Pruning Weeping Cherry Trees

Weeping cherry trees thrive in USDA planting zones 4 through 8, bringing springtime delight with their graceful, swooping branches and abundant blossoms. These trees do not require much pruning, but it is important to trim them to remove dead branches, to create space under the tree, and to control the height and maintain an attractive shape.


Reasons for Trimming Weeping Cherry Trees

While these trees do not generally require much pruning, there are a several reasons for trimming this tree.

  • Because the branches of this variety are prone to touching the ground, it may be desirable to trim them to create space under the tree for mowing grass or tending other vegetation planted there.
  • Dead and diseased branches should be removed whenever they are discovered. Cherry trees, including this variety, are especially prone to a number of fungal diseases, and removing diseased branches can help stop the spread of an infection.
  • Weeping cherry trees can grow to a height of 30 feet (9.2 meters), and you may want to limit the height by pruning. Pruning is also used to manage the shape of the tree.

When and How You Should Prune a Weeping Cherry

Prune a weeping cherry tree when it is dormant and without leaves or flowers. The best time for pruning is in early spring before blossoms appear.

Start by checking if your tree is grafted or natural. A grafted tree has a conspicuous knot near the base of the tree where the upper part of the tree has been attached to the root stock. Natural trees do not have this demarcation.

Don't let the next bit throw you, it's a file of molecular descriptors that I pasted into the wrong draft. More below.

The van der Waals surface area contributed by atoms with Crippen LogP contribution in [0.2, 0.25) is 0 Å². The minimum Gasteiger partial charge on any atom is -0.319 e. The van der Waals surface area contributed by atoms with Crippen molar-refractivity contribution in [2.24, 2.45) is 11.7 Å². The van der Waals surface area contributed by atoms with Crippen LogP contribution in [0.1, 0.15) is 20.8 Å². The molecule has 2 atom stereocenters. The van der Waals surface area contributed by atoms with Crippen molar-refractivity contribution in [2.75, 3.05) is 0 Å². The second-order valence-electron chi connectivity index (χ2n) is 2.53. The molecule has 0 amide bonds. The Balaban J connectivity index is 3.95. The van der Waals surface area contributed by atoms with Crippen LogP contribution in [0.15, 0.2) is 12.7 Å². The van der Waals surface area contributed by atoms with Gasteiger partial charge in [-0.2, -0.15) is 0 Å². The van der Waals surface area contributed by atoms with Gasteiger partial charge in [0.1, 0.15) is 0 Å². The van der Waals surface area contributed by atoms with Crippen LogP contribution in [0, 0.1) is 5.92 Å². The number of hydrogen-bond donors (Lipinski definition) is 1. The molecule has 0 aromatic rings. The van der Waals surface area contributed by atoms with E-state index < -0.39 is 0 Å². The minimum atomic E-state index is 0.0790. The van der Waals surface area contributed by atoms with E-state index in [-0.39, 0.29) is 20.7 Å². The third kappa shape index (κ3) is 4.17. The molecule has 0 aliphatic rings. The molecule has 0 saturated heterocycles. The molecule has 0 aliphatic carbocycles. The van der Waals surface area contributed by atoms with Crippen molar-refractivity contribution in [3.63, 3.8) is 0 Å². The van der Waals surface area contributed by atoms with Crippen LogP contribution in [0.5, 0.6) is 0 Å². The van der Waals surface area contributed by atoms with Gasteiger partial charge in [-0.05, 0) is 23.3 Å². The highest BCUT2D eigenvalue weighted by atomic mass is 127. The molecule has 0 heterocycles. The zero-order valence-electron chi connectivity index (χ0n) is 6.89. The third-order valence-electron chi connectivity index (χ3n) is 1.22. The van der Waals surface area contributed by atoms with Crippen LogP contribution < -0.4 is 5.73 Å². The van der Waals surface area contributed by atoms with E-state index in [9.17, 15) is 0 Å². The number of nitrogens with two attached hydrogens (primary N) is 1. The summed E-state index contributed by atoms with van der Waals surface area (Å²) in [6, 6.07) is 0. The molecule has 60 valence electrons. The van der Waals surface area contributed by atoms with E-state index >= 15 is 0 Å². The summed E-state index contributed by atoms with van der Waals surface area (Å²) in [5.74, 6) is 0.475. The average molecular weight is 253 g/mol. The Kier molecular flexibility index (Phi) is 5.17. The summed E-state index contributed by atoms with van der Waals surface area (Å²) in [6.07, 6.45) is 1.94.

If the tree has not been grafted, do not remove upright stems because these will eventually arch, giving the tree its weeping character. If the tree is grafted, remove upright stems. Grafted trees also often have a mass of tight branches at their center, requiring more trimming than natural trees.

Start by cutting out dead and damaged branches. Cut the branch out with a handsaw or large garden shear at the base of the branch where it attaches to the trunk and do not leave a stub.

Next, cut out branches that cross one another and trim branches reaching all the way to the ground so they are at least 6 inches (15cm) above the ground. You can trim them even more if you need space below the tree for mowing grass or tending other vegetation.

Using heading cuts to keep the tree at a lower height, cutting branches back by up to two-thirds their length. Using thinning cuts to remove vegetation in the interior of the tree and allow more light and air circulation inside the canopy.